The Florida Bar
OPINION 88-13Ethical defects exist in a law firm's proposal to form a corporation having several store-front offices to invite inquiries from the public about legal problems and refer all such inquirers to that law firm.
(August 1, 1988)
(August 1, 1988)
Statutes: F.S. Ch. 621
The inquiring attorney is a partner in a two-attorney law firm. He requests an opinion concerning the ethical propriety of the following proposal.
The inquirer and his partner are considering forming a corporation whose title would not include the attorneys' names but would instead have a "law related" name such as "Legal Hotline, Inc." The two attorneys would be the sole shareholders and directors of the corporation.
The corporation would open small offices at various locations, such as shopping centers and flea markets. These offices would bear the corporation's name, rather than the law firm's name, and would be staffed by a nonlawyer employee of the corporation. The employee would not provide legal advice. Upon being approached by a person seeking legal advice or information, the employee would make an appointment for that person to see one of the attorneys at the law firm's office. The inquiring attorney states that, in the event there was sufficient traffic at a specific corporation office, an attorney "could be available periodically" at that office.
Several problems are presented by the attorney's proposal. The proposed corporation would be, in essence, not a law office but a type of referral service. Unlike the typical lawyer referral service, however, referrals would be made only to the inquiring attorney's law firm. Because the proposed corporation would be operating as a lawyer referral service, the inquiring attorney and his partner could not ethically accept referrals from the corporation unless the requirements of Rule 4-7.6, Rules Regulating The Florida Bar, are satisfied.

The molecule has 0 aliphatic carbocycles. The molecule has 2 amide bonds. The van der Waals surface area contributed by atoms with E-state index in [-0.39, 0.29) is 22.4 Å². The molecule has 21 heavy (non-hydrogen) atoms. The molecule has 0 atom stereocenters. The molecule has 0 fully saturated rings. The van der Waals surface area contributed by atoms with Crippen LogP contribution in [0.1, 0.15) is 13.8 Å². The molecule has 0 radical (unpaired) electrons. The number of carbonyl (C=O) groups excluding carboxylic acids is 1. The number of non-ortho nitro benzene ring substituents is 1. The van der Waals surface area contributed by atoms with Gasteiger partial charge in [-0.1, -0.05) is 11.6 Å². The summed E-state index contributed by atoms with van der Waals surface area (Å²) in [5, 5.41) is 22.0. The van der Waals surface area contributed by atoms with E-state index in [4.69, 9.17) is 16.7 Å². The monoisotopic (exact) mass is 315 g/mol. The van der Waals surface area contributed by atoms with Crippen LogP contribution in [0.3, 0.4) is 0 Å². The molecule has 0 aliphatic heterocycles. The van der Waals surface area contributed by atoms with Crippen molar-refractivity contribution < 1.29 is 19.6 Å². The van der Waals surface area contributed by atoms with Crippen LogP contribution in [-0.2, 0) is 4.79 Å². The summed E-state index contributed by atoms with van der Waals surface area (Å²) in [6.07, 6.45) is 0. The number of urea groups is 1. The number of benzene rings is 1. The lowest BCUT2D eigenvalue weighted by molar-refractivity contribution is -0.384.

Another problem lies in the corporation's name. The name "Legal Hotline, Inc.," for example, must be considered misleading because it implies that the corporation can provide legal information rather than merely a referral to an attorney's office.
Finally, the inquiring attorney should be aware that Florida attorneys are not permitted to practice law through a corporate entity other than a professional corporation or professional association organized pursuant to Florida Statutes Chapter 621. Therefore, it would be impermissible to have an attorney providing legal advice or legal services through the proposed corporation.